Card Set Information

2013-11-02 22:13:17

Show Answers:

  1. The eye is made up of three layers
    • -the outer layer called the fibrous tunic
    • -the middle layer responsible for nourishment, called the vascular tunic
    • -the inner layer of photo-receptors and neurons called the nervous tunic
  2. fibrous tunic
    which consists of the sclera and the cornea
  3. vascular tunic
    which consists of the iris, the choroid, and the ciliary body
  4. nervous tunic
    consists of the retina
  5. The eye also contains three fluid-filled chambers
    • anterior chamber
    • posterior chamber
    • aqueous humor
  6. anterior chamber
    The volume between the cornea and the iris
  7. posterior chamber
    the volume between the iris and the lens
  8. aqueous humor
    both chambers contain a watery fluid
  9. Ciliary body
    • -Aqueous humor is watery fluid produced by the
    • -It maintains pressure
    • -Provides nutrients to the lens and cornea
  10. Canal of Schlemm
    Aqueous humor is continually drained from the eye through the
  11. vitreous chamber
    The greatest volume, forming about four-fifths of the eye, is found between the retina and the lens.
  12. Vitreous humor
    • -The vitreous chamber is filled with a thicker gel-like substance
    • -maintains the shape of the eye
  13. cornea
    Light enters the eye through the transparent, dome shaped
  14. The cornea consists of five distinct layers
    • endothelium
    • Descemet's Membrane
    • stroma
    • Bowman's Membrane
    • epithelium
  15. Epithelium
    • -The outermost layer
    • -Has the ability to quickly regenerate (7days turn over time, corneal abration 24-48 hours)
    • -5-6 cells thick
  16. Bowman's Membrane
    • -Second layer
    • -If injured does not regenerate
    • -Provides a tough, difficult to penetrate barrier
  17. Stroma
    • -middle layer
    • -makes up 90% of the thickness of the cornea
    • -lattice type arrangements
  18. Descemet's Membrane
    • -Thickens over life time double by age 40
    • -Provides a tough, difficult to penetrate barrier
  19. Endothelium
    • innermost layer
    • removes water from cornea, helping to keep the cornea clear
    • - Single layer of hexagon shaped cells
    • -Do not divide and repicate
  20. Pupil
    • -Light passes through
    • -The dilator muscle opens the pupil allowing more light into the eye and the sphincter muscle closes the pupil, restricting light into the eye.
  21. Iris
    • The colored part of the eye. The iris has two muscles: the dilator muscle and the sphincter muscle.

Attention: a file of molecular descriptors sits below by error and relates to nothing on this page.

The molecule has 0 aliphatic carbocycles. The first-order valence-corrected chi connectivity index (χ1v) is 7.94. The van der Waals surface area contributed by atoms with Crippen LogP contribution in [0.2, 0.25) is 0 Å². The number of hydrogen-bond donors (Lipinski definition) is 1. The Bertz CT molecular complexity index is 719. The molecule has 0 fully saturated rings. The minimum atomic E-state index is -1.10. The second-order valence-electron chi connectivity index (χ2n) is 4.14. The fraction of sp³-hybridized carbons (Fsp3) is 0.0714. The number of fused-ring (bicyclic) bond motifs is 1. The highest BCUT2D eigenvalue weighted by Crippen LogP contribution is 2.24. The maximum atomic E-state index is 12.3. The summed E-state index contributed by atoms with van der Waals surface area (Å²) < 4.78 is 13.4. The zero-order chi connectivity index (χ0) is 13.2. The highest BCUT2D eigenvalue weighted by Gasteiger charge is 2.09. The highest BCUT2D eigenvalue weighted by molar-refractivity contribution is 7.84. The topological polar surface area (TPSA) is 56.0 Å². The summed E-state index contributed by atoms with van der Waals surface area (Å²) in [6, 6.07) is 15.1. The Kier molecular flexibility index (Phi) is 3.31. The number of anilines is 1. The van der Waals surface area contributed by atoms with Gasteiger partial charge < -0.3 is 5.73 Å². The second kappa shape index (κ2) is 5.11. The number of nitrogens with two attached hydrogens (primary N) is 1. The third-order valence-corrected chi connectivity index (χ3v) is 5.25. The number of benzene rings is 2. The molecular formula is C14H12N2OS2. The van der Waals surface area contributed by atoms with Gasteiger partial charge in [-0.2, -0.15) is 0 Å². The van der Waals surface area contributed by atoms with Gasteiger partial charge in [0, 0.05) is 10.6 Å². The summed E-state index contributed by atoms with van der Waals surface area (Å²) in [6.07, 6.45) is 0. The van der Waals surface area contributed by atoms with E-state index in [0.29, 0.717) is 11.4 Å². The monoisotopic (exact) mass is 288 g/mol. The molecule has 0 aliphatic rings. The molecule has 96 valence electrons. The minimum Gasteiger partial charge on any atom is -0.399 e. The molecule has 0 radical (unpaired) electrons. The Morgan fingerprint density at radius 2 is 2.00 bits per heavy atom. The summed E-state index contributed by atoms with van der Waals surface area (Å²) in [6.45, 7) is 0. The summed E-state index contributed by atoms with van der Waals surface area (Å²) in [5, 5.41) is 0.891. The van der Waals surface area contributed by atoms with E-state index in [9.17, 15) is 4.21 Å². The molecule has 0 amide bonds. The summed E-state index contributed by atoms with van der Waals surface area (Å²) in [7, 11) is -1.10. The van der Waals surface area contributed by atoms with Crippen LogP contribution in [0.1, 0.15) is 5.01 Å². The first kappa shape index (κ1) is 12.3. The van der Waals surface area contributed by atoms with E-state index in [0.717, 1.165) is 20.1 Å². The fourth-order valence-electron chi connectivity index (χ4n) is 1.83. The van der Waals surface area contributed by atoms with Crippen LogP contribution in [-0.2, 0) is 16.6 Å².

• The iris has the ability to change the pupil size from 2 millimeters to 8 millimeters.
  22. crystalline lens
    Just behind the pupil. The purpose of the lens is to focus light on the retina.
  23. Accommodation
    The process of focusing on objects based on their distance.
  24. Retina
    • Light reaches its final destination
    • consists of photo-receptor cells called rods and cones.
  25. Rods
    are highly sensitive to light and are more numerous than cones. There are approximately 120 million rods contained within the retina, mostly at the periphery.Not adept at color distinction, rods are suited to night vision and peripheral vision.
  26. Cones
    on the other hand, have the primary function of detail and color detection. There are only about 6 million cones contained with in the retina.
  27. There are three types of cones
    Each type receives only a narrow band of light corresponding largely to a single color: red, green, or blue.
  28. optic nerve
    The signals received by the cones are sent via the optic nerve to the brain where they are interpreted as color.
  29. Emmetropia
    normal eye
  30. Myopia
    • also known as near-sightedness
    • occurs if the eye is longer than normal or the curve of the cornea is too steep, causing light rays focus in front of the retina.
  31. Hyperopia
    • also known as far-sightedness
    • occurs if the eye is too short or the curve of the cornea is too flat, causing light rays to focus behind the retina.
  32. Astigmatism
    Astigmatism occurs when the cornea has an oblong, football-like shape in one or more directions (or axes) causing light rays to focus on more than one point on the retina.
  33. Presbyopia
    • The crystalline lens begins to lose elasticity.
    • With the loss of elasticity, the eye loses the ability to accommodate or focus at near.
    • This typically becomes noticeable around 40 years of age.
  34. Anisometropia
    a condition in which the two eyes have unequal refractive power.
  35. six extraocular muscles attached to the eye
    • Lateral rectus
    • Medial rectus
    • Superior rectus
    • Inferior rectus
    • Superior oblique
    • Inferior oblique
  36. Lateral rectus
    moves the eye outward, away from the nose
  37. Medial rectus
    moves the eye inward, toward the nose
  38. Superior rectus
    moves the eye upward and slightly outward
  39. Inferior rectus
    moves the eye downward and slightly inward
  40. Superior oblique
    moves the eye outward and downward
  41. Inferior oblique
    moves the eye outward and upward
  42. Diplopia
    double vision
  43. Phoria
    When the eye has a tendency to turn from its normal position
  44. Tropia
    the eye has a definite or obvious turning from its normal position
  45. exo
    meaning outward
  46. eso
    meaning inward
  47. exotropia
    outward or in a temporal direction
  48. esotropia
    inward or in a nasal direction
  49. hyperphoria
    hyper meaning upward
  50. hypophoria
    hypo meaning downward
  51. hyper
    meaning upward
  52. hypo
    meaning downward